Las Vegas Sun

April 17, 2014

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Joe Downtown:

Joe Downtown: Big residential project pitched for downtown, and guess who’s not behind it

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Joe Schoenmann

With the help of commercial real estate broker Glenda Shaw, Karl Bonar and Mike Levin of Lucky Dirt LLC have put together 1.72 acres of land on Las Vegas Boulevard, south of Charleston Boulevard.

The biggest multi-unit, residential project to arise since Tony Hsieh arrived downtown — and one that has none of Hsieh’s fingerprints on it — is planned by two developers who believe the Arts District and south of it is going to be another boom area downtown.

With the help of commercial real estate broker Glenda Shaw, Karl Bonar and Mike Levin of Lucky Dirt LLC have put together 1.72 acres of land on Las Vegas Boulevard, south of Charleston Boulevard.

The land assemblage is rare downtown these days, in part because Hsieh and his $350 million Downtown Project have driven up land prices with the purchase of some 100 parcels throughout the downtown area over the last two years.

Several developers have told the Sun that those relatively high sales prices have led landowners to hold onto their properties, expecting a windfall when they sell. But the amount of money Downtown Project has paid and the amount those with less money can pay are very different, developer say.

Bonar and Levin spent eight months working on purchasing the nine properties, which are currently in escrow.

“And a lot of it is luck,” Bonar said.

Bonar said this week he’s been talking to city officials and hopes within six months to have architectural renderings of what could be a mixed-use, 10-story complex with offices and retail space on the first floor, parking three floors above that, and six more floors of residential apartments.

Their plan would create 350 to 450 apartments, ranging from affordable 400- to 650-square-foot spaces at about $1.50 a square foot in one tower, to what they are calling “affordable modern” apartments from 700 to 1,500 square feet in the other.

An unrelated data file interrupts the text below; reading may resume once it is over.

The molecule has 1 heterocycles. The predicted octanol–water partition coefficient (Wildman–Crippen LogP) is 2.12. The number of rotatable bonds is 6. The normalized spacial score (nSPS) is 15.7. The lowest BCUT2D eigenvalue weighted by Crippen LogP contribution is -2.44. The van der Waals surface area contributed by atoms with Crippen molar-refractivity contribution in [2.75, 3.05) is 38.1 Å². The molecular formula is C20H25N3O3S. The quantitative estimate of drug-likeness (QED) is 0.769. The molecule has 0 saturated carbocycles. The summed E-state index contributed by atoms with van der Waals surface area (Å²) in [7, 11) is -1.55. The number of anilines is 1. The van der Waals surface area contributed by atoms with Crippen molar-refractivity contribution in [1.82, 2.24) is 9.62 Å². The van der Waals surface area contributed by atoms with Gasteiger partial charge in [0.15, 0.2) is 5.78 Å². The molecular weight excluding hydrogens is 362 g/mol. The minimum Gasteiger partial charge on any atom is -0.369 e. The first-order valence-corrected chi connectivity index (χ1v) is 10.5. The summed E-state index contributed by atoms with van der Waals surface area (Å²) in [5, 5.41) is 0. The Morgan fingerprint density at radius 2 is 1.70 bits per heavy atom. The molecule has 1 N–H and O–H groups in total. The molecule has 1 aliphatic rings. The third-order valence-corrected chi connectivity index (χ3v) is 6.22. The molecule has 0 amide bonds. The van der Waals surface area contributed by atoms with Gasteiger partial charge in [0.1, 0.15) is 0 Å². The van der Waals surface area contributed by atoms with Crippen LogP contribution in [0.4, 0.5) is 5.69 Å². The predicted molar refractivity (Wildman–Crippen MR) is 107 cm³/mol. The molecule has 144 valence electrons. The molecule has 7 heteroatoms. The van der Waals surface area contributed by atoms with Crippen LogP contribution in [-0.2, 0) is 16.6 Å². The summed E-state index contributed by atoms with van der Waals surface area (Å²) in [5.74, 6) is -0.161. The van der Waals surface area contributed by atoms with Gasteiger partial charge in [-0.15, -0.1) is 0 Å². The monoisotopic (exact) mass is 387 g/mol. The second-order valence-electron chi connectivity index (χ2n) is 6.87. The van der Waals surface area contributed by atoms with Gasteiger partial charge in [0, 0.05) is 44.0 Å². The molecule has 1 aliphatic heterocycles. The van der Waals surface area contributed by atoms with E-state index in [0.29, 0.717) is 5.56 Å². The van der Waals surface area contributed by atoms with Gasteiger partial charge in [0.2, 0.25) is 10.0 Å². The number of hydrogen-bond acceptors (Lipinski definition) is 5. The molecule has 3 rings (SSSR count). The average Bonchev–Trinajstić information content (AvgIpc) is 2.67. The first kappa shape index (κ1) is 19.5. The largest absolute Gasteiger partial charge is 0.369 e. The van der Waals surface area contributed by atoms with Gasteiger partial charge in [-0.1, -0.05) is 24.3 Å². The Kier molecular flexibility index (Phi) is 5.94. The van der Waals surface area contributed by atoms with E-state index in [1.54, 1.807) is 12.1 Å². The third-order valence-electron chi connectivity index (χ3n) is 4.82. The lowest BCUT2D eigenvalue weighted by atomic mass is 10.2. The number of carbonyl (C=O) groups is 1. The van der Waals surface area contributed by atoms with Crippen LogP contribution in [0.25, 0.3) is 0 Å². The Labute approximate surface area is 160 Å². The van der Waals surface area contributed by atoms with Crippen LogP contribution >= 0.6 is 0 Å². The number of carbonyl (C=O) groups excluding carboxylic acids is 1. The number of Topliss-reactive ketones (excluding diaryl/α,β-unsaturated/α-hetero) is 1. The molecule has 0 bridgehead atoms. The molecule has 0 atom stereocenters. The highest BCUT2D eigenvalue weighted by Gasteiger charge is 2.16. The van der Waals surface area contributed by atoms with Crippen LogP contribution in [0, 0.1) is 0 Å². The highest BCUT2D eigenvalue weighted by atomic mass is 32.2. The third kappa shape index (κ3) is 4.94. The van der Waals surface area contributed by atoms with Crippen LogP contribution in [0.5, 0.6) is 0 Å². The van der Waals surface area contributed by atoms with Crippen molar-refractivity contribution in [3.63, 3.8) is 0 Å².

Contrary to the high-rises built during the mid-2000s boom, most of which were condos targeting tourists or those from out of state seeking second homes, these would all be rental units.

That makes sense on several levels, Bonar said.

For one, the influx of downtown workers aren’t all highly paid — think Zappos employees. And while they might like to live downtown, they may not be able to afford what has become a high-rent area.

“We believe in the whole concept of what’s happening downtown and we want to be a part of the energy,” Levin said. “We support everything Downtown Project and everyone else is doing...This is just going to be a different living option for the casino worker to the lawyer who works downtown.”

Secondly, financing for condominiums is extremely hard to get, while apartment construction financing is easier, Bonar said.

“That’s probably because the condo market took such a huge hit” during the recession, he said.

Other ideas for residential units have been mentioned in the last year.

During a presentation abougt downtown’s redevelopment several months ago, the head of Molasky Group of Cos. talked about building a mid-rise, multi-unit residential building close to the new Zappos headquarters, which is at Stewart Avenue and Las Vegas Boulevard.

Plans for a residential, multi-unit project near Charleston Boulevard and 10th Street also have lingered without any significant movement as of late.

The parcels assembled by Bonar and Levin stretch one block west from Las Vegas Boulevard to Fourth Street.

They begin about 1,000 feet south of Charleston Boulevard, roughly where Park Paseo Road bisects Las Vegas Boulevard, then zigzag south and west.

To those who believe the East Fremont Street area is the mecca of downtown redevelopment — that’s where Downtown Project has purchased most of its property — Lucky Dirt’s project more than a mile to the southwest might seem a little off base.

But Levin sees the area as ripe for redevelopment.

“We live in the downtown area and we want to create our own identity,” Levin said. “What’s happening is terrific. We’re just heading in a different direction.”

Joe Schoenmann doesn’t just cover downtown, he lives and works there. Schoenmann is Greenspun Media Group’s embedded downtown journalist, working from an office in the Emergency Arts building.

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